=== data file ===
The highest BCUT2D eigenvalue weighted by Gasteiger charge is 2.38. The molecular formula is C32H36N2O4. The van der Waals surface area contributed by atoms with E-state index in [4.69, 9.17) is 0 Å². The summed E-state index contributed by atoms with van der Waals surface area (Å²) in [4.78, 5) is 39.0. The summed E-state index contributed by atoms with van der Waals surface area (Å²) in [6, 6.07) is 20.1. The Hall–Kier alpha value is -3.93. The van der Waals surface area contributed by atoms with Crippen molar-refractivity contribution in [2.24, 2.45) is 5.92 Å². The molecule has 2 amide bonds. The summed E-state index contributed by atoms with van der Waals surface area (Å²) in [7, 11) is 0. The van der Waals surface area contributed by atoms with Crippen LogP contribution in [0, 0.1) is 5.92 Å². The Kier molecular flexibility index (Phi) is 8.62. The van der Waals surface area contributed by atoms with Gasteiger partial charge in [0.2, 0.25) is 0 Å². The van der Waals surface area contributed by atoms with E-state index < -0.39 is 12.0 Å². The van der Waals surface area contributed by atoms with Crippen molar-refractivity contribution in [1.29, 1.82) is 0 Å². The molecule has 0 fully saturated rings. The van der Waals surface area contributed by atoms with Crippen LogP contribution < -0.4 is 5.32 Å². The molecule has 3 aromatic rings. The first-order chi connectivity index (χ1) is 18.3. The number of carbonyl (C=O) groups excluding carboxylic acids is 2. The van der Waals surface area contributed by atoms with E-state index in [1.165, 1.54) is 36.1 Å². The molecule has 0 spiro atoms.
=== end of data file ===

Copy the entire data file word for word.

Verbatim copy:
The highest BCUT2D eigenvalue weighted by Gasteiger charge is 2.38. The molecular formula is C32H36N2O4. The van der Waals surface area contributed by atoms with E-state index in [4.69, 9.17) is 0 Å². The summed E-state index contributed by atoms with van der Waals surface area (Å²) in [4.78, 5) is 39.0. The summed E-state index contributed by atoms with van der Waals surface area (Å²) in [6, 6.07) is 20.1. The Hall–Kier alpha value is -3.93. The van der Waals surface area contributed by atoms with Crippen molar-refractivity contribution in [2.24, 2.45) is 5.92 Å². The molecule has 2 amide bonds. The summed E-state index contributed by atoms with van der Waals surface area (Å²) in [7, 11) is 0. The van der Waals surface area contributed by atoms with Crippen LogP contribution in [0, 0.1) is 5.92 Å². The Kier molecular flexibility index (Phi) is 8.62. The van der Waals surface area contributed by atoms with Gasteiger partial charge in [0.2, 0.25) is 0 Å². The van der Waals surface area contributed by atoms with E-state index < -0.39 is 12.0 Å². The van der Waals surface area contributed by atoms with Crippen molar-refractivity contribution in [1.29, 1.82) is 0 Å². The molecule has 0 fully saturated rings. The van der Waals surface area contributed by atoms with Crippen LogP contribution < -0.4 is 5.32 Å². The molecule has 3 aromatic rings. The first-order chi connectivity index (χ1) is 18.3. The number of carbonyl (C=O) groups excluding carboxylic acids is 2. The van der Waals surface area contributed by atoms with E-state index in [1.165, 1.54) is 36.1 Å². The molecule has 0 spiro atoms.